In the past decade, flooding took place in 50 of 53 countries in the WHO European region, with the most severe floods in Romania, Russia, Turkey, and the UK. It is projected that flooding could affect 250 000–400 000 additional people across Europe by the 2080s with the UK and central Europe among the most severely affected.

More than 1000 people were killed by floods and 5·6 million more affected in Europe in the past 10 years alone. As climate change progresses, flooding events are expected to increase in frequency and intensity due to rising sea levels and more frequent and extreme precipitation events, and increased urbanisation will expose more people.

The characteristics of floods and their impact on human health have been examined in epidemiological studies from both high-income and low-income countries. Immediate effects of flooding are usually due to drowning, injuries, infections, chemical hazards, and disruption to health services, but the longer term effects are less well understood. In high-income countries, floods cause few deaths; however, mental health problems are estimated to account for 80% of all disability adjusted life-years attributable to floods in the UK.

A systematic mapping review suggested a shortage of research into the mental health effects of fluvial (river) flooding, compared with coastal flooding or tsunami-related or hurricane-related flooding. Therefore, improvement of the understanding of longer-term health effects of flooding and effective methods to mitigate these effects are needed.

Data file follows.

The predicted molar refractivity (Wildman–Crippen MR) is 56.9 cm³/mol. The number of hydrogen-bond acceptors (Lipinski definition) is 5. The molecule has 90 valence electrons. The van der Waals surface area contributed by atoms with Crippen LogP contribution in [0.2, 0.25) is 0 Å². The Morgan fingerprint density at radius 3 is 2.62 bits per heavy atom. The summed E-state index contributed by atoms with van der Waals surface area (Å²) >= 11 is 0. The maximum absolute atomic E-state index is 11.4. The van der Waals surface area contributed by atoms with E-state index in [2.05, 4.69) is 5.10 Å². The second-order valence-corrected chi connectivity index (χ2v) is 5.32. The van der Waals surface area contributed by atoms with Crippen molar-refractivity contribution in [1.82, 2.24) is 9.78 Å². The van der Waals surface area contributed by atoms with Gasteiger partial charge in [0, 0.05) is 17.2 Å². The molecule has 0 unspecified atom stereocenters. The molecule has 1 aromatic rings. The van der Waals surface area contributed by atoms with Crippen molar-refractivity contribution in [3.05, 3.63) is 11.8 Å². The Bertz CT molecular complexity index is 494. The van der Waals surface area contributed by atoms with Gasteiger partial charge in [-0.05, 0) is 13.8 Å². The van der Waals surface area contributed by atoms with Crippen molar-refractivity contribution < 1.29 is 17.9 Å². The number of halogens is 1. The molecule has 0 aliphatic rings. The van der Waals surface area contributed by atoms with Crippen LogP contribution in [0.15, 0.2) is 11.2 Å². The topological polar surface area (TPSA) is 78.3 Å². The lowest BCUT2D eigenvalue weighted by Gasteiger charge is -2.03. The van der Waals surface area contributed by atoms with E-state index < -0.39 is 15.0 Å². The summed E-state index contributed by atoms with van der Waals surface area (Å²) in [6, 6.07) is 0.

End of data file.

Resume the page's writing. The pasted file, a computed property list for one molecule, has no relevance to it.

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Immediate effects of flooding are usually due to drowning, injuries, infections, chemical hazards, and disruption to health services, but the longer term effects are less well understood.

In their study in The Lancet Planetary Health, Alice Munro and colleagues address this knowledge gap by using a subset of the data from the UK National Study of Flooding and Health to investigate whether evacuation or displacement were associated with poorer mental health than flooding without evacuation or displacement. Munro and colleagues report a significant association between displacement after the 2013–14 floods and the prevalence of symptoms of depression, anxiety, and post-traumatic stress disorder 1 year after the event. They also found that an increased amount of warning received was protective.

As climate change progresses, attention to public health consequences of extreme weather events and mechanisms to tackle them is urgently needed.

Source: The Lancet Planetary Health

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